Lulav: Yeah, so, because we are now into the Consolations, we're doing something a little different, and instead of talking about the same context about Yeshiyahu and where he's coming from and how he's, like, a couple of different people and just rehashing that, we wanted to talk about some things that give us hope for the future, whether or not they are in the future that we immediately see.
Jaz: Yeah, so, Lulav's idea, which, those of you who listened last week's episode may remember, was specifically to bring something — either written by somebody else, or written by yourself — about this idea of something that is a modern Consolation, that gives you a sense of promise or hope or possibility for the future. And I went through a number of these as possibilities, and as I'm not home at the moment, I don't have all of my usual books to pull from.
Jaz: So, apropos of Lulav's opening segment, I'm also going to touch on a Consolation that may seem a little counterintuitive, (Lulav laughs) because this is a poem, also, about death and wanting to die.
Jaz: And it's also a poem about not doing it—
Jaz: —about what it's like to get a reprieve from being in that kind of desolate state and the type of joy that can be created when you get relief from something, and how that joy is maybe difficult to understand if you haven't been in that kind of place—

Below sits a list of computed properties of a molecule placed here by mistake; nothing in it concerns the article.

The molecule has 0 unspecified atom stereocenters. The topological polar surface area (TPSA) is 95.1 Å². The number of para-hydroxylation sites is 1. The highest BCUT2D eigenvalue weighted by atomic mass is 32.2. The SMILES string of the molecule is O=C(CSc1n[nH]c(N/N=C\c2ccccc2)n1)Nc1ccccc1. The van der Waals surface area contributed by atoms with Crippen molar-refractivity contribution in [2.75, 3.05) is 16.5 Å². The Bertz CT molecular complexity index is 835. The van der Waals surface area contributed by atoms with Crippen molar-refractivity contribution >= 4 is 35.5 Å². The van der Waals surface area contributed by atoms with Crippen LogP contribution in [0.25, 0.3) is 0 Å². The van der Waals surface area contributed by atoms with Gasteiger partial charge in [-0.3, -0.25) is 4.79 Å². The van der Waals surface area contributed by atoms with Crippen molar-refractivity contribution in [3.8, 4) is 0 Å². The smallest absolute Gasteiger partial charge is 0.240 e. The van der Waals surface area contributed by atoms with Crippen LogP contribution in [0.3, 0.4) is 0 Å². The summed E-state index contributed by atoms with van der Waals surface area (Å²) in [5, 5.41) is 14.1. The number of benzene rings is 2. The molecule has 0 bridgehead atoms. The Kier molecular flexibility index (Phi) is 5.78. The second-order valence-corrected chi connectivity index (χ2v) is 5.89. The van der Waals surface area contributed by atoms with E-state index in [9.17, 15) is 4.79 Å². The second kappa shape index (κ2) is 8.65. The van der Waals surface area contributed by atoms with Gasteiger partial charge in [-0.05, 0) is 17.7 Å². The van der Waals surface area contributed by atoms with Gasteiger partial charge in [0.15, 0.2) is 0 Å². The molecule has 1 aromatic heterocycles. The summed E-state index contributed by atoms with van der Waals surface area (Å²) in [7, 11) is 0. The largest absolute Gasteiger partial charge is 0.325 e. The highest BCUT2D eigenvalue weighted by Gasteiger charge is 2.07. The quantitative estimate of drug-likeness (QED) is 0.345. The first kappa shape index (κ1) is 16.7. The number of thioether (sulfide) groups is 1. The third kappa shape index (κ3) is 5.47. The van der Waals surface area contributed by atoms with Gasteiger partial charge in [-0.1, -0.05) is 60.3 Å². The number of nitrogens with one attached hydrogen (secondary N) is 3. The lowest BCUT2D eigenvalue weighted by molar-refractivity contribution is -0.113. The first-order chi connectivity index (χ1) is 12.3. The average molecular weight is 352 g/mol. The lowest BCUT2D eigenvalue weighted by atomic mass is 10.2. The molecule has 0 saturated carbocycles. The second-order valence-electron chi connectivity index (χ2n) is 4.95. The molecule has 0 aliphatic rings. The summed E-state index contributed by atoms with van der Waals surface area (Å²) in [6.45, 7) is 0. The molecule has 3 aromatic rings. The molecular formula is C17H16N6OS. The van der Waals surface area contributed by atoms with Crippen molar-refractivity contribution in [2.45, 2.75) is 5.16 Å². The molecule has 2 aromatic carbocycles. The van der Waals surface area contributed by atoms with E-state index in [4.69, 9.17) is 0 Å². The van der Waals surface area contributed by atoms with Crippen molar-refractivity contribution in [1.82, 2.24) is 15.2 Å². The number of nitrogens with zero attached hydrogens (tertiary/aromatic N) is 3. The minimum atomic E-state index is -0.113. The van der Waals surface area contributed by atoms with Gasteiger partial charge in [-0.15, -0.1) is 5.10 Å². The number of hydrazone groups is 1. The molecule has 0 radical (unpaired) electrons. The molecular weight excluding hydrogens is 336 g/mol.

Jaz: —but is nevertheless a really powerful kind of joy all on its own, even though you might wish that nobody ever had to feel quite exactly that joy—
Jaz: —and yet, there is a type of really genuine, sweet pleasure to it.
Lulav: Yeah. Do you think that, in haolam habo, that sort of joy of living through something that really really sucks, and like, having that lifted for at least a little bit— that that's still going to exist?
Jaz: I don't know.
Jaz: So, part of the reason I brought it is because I was looking through the poems that have gotten me through really difficult times—
Jaz: —or the poems I turn to when I want to imagine a brighter future. And I have poems that really speak to me, but a number of those are poems that, in different ways, speak to hardship, or emerging out of hardship—
Jaz: And this is, in some respects, the purest encapsulation to me of the idea of there is beauty and joy waiting for us, and it is hard to remember when you're in it, but that is waiting for us, and we will get there, and it will be, in some ways, its own special kind of beautiful, because we had to go through other things to get it.
Jaz: And there is a thing sometimes, where people talk about, it is actually hard to imagine a utopian future. And so, to me, the idea of holding on to a vision for it — even if that vision is vague, and you don't know exactly what it looks like — it feels like a nice place to start for us. And then as we move forward, perhaps we can flesh out that vision more specifically. But here, I wanted to start us with this idea of joy emerging out of a really difficult place.